Front crawl thumb entry or not?
Updated: Mar 30
So should we use thumb entry first or not when swimming Front Crawl?…………….Seems to always spark off an interesting debate among swimmers and coaches alike.
Shoulder pain from Front Crawl is often associated with poor technique but rarely in debate do we discuss other potential influences such as a swimmer’s posture, build, natural range of movement / flexibility through their joints or previous injury history. Granted, technique is of great importance but we must also open our minds to consider other factors prior to deciding on any final conclusions.
Before we blame ‘the thumb’ take time to consider joint mobility first as this will be of great benefit to perfecting the Front Crawl Swimming technique whilst avoiding shoulder injuries:A swimmer’s natural range of motion through various joints (especially the shoulders) will no doubt effect stroke technique. If shoulder mobility is limited it stands to reason they will struggle to perform full rotation. Trying to force through a full rotation is likely to increase the risk of shoulder impingement (injury).
A good coach will recognise this and suggest alternatives that will still contribute toward the efficiency of technique without compromising this risk of injury. They should also suggest a stretching routine that will safely support the development of range of movement to eventually improve shoulder mobility. There is also much to be said for reaching and rolling the body between strokes. Without a successful reach and roll it is likely that you'll put much unnecessary strain on the shoulders simply for the hands to clear the water on the recovery phase of each pull.
Like with any other element of fitness, flexibility requires regular practise and attention for it to improve. The reality is that stretching is often neglected and a thought process adopted that swimming practise alone will be enough. Swimming will help, however relying on this alone is not recommended. Can you imagine having very poor hamstring (muscles at the back of your upper legs) flexibility resulting in you being unable to raise your leg straight in front of you any higher than knee height? Now imagine how you’d feel if I suggested you take up Martial Arts to help improve this and that you should repeatedly perform high ‘head kicks’ and force yourself to do this in order to improve your kicking / hamstring flexibility?! A ridiculous piece of advice and only a matter of time before you’ll strain, pull, injure your hamstrings. This is likely to lead toward you incorrectly claiming that Martial Art high kicks are no good for you and they will always result in hamstring injuries. It wasn’t the kicks to blame but instead a poor approach that didn’t take your individual limiting factors into consideration. A very similar case has occurred with Front Crawl hand entry into the water. The incorrect statement being – THUMB ENTRY FIRST GIVES YOU SHOULDER INJURIES – Sorry everyone but this is simply untrue.You may chose to use thumb entry or instead enter the water with your finger tips first. Either is a perfectly valid option but please ignore the misconception that by using a thumb entry first technique will always result in shoulder injuries. There has been no research or substantiated evidence carried out anywhere that supports this statement. As with the martial art example I gave above, it’s far more likely to of been other factors that have contributed.Posture, genetics, gender and build of the swimmer will also effect range of movement and should be taken into consideration when deciding upon adaptation of technique to suit the individual.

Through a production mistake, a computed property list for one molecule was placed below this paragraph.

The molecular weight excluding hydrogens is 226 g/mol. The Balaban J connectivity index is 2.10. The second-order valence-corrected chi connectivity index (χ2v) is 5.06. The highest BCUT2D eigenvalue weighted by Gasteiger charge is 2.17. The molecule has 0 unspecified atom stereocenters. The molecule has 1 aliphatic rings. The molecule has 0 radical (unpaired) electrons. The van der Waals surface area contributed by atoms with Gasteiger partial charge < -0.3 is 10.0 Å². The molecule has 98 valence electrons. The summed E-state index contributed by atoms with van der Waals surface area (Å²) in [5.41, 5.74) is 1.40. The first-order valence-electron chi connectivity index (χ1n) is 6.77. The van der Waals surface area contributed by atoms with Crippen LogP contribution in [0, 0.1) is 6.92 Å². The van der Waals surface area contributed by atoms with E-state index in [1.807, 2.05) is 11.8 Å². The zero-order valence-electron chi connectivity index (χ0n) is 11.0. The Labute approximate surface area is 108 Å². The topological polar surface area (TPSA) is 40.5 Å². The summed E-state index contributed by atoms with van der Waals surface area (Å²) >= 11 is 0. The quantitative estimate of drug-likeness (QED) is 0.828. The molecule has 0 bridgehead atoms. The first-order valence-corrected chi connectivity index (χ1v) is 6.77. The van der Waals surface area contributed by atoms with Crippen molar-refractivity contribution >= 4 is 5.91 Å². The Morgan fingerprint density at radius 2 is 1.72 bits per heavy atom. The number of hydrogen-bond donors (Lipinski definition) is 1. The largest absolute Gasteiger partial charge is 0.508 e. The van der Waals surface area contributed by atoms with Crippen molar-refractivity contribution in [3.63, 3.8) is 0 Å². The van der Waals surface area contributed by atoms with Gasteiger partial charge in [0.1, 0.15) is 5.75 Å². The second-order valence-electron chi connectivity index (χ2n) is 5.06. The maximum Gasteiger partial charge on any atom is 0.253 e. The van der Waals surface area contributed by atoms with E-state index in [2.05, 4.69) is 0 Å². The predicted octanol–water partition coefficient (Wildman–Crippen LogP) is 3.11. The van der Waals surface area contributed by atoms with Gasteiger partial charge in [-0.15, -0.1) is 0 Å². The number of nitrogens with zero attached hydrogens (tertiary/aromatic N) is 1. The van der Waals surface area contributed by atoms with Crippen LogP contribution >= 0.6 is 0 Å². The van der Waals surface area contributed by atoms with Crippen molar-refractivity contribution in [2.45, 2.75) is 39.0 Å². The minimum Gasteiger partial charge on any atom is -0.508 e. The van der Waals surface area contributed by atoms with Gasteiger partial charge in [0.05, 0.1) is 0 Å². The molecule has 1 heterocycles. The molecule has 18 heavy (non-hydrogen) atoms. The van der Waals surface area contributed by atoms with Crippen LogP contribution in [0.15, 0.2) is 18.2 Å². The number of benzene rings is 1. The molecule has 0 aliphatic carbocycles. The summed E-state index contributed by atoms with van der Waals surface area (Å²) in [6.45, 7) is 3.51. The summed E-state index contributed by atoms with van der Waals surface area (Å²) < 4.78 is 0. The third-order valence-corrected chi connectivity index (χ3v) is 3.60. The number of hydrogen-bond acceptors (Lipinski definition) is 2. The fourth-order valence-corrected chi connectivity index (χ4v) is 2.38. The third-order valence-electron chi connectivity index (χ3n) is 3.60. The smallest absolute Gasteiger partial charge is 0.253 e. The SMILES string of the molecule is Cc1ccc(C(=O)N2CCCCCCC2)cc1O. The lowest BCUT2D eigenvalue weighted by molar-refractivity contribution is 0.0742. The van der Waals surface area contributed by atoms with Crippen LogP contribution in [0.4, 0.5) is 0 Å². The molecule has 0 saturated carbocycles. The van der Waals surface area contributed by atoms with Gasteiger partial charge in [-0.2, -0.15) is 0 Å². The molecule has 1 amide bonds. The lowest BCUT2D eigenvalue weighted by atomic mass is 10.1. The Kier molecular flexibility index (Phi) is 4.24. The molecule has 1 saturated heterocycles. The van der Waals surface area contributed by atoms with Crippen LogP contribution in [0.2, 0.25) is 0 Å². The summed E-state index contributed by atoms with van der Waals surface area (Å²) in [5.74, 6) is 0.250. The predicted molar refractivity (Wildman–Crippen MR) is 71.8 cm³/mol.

I’m a firm believer that it is never ‘one size fits all’ and albeit there are various skilled moves to emulate in order to achieve power and efficiency through the water, sometimes not all of them are instantly possible. For example, some swimmers I meet have previously focused very heavily on building upper body lean tissue (muscle) without ever working on flexibility at the same time. The end result being a self-induced, very limited shoulder flexibility making it difficult for them to achieve the most efficient technique with the arms over water phase. So again, presenting limiting factor that must be taken into consideration before giving options to adapt the stroke where possible to achieve efficiency through the water. This being just one example of many.I am in the very fortunate position to of never suffered from any form of shoulder injury and I’ve been regularly swimming a lot of accumulated weekly distance throughout my life. This said, both the swimmer and the coach should take a very open minded approach to each and every individual case. Be aware of the limiting factors presented along with solutions to suit. Manage expectations and always aim to be the best swimmer YOU are able to be while keeping the risk of injury as low as possible, and ultimately, stop blaming ‘the thumb’!
For more guidance on how to perfect your Front Crawl technique and more download the series of swimming books by Mark Durnford.